The "Lion" worm uses infected servers to randomly scan for TCP port-53 connections, which mark a computer on the network and not a printer, fax machine or other device, said Greg Shipley, director of security for Neohapsis, an information security consulting firm.
When it penetrates a vulnerable system, the worm then steals the user name and password files for all the accounts on the system, e-mailing them along with the computer's system-configuration data to an address at China.com. It rewrites several programs on the computer, transforming them into "Trojan horse," back-doors into the system. It launches more probes along the network. And it covers its tracks in system logs, figuratively wiping up the glass shards after punching out a window in the system.
"It turns your system into Swiss cheese. It really rips through you," said Shipley. "None of the stuff that the worm does is new. I've just never seen it packaged all together. I've seen all the components but I've never seen anything that kicks in your door, and eats all of your food, and squats on your rug, and steals all of your jewellery, and, and, and ..."
It looks for servers running Linux and the BIND domain name system server program. Versions 8.2, 8.2-P1, 8.2.1, 8.2.2-Px, and all 8.2.3-betas of Bind may have the vulnerability. The worm can penetrate the network of any company that has a vulnerable server connected to the Internet. Although the worm currently only affects Linux-based servers, it's very likely that it will be modified to attack Unix servers in general, said Alan Paller, director of research for the SANS Institute.
Researchers from the institute discovered the worm after noticing a 500 to 600 per cent increase in the number of port-53 scans reported in a two-day period. The Global Incident Analysis Center (GIAC) at the SANS Institute gathers network-intrusion data from anyone willing to provide it, and distributes that processed data for free, to any who asks for it.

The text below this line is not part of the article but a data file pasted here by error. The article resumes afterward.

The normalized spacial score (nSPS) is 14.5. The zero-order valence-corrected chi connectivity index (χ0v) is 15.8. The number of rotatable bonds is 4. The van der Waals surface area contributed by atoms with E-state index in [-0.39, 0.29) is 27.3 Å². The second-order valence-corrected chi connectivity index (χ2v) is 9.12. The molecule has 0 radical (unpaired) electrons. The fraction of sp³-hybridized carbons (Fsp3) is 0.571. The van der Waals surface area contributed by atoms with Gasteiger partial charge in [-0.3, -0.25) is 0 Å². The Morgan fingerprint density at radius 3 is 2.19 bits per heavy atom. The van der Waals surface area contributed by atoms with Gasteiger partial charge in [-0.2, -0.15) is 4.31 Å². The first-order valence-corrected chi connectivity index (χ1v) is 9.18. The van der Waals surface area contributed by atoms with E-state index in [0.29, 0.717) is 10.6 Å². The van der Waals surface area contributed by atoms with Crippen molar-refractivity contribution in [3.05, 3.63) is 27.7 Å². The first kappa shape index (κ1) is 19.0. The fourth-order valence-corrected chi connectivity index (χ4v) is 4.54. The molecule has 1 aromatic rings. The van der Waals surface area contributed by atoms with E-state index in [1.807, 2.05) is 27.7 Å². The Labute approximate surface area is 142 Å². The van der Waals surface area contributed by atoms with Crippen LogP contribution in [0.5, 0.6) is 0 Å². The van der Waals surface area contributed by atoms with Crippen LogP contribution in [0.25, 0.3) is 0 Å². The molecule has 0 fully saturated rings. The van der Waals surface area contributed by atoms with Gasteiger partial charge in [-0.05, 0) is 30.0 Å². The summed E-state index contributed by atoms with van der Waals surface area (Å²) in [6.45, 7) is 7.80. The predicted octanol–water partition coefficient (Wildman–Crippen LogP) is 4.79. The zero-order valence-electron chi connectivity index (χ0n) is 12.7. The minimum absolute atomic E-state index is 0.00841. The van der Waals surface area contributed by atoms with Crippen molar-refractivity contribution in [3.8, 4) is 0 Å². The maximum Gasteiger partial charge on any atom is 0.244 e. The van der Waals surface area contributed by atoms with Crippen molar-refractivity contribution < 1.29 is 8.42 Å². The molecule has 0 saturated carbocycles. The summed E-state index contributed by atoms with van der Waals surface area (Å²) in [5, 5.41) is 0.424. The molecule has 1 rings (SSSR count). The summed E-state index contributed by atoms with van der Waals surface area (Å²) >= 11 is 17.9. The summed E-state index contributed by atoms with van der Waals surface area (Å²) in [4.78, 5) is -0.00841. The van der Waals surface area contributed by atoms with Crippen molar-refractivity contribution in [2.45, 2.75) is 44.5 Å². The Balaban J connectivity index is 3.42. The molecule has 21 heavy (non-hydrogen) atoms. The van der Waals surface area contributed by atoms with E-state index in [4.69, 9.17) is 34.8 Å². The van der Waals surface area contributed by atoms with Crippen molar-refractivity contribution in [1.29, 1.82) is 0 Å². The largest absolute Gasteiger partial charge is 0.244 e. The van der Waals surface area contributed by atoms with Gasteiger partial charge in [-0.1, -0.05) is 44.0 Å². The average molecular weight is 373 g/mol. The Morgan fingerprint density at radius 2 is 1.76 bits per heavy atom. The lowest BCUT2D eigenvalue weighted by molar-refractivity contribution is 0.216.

The combination of the automated attack, the package of damaging tools, and the exploit used, make the worm unusually dangerous, said Paller. Because virtually all servers run BIND -- an application used to translate the string of numbers used for domain-name registration into the words commonly used to surf to a Web site -- the sheer number of potential targets make the worm more dangerous.
"It's the meanest piece of code I've seen," Paller said. "It's what hackers do manually when they break into a system ... You don't need to do anything for it to spread, making it much more dangerous."
Even if a system administrator discovers the worm, upgrades the BIND version, and patches the secret back-doors into the system, the hacker who received the passwords could still use them to invade the system again. For systems like those used by Internet service providers serving thousands of users, it could take a long time to issue new passwords and regain security.
Both Paller and Shipley said the worm wouldn't be able to spread if system administrators updated their systems as soon as a serious vulnerability is made public. This particular vulnerability was reported at the end of January. BIND is considered a vulnerable spot in a network, because system administrators hesitate to modify the program for fear of taking down their network.
"When the dust settles from this, I'm going to use this as a point to convince CIO's (chief information officers) that everyone is a target," Shipley said. "It's scanning random networks. It doesn't care if it's a .com., .net. or .mil."
System administrators may download detection tools from http://www.sans.org/y2k/lionfind-0.1.tar.gz.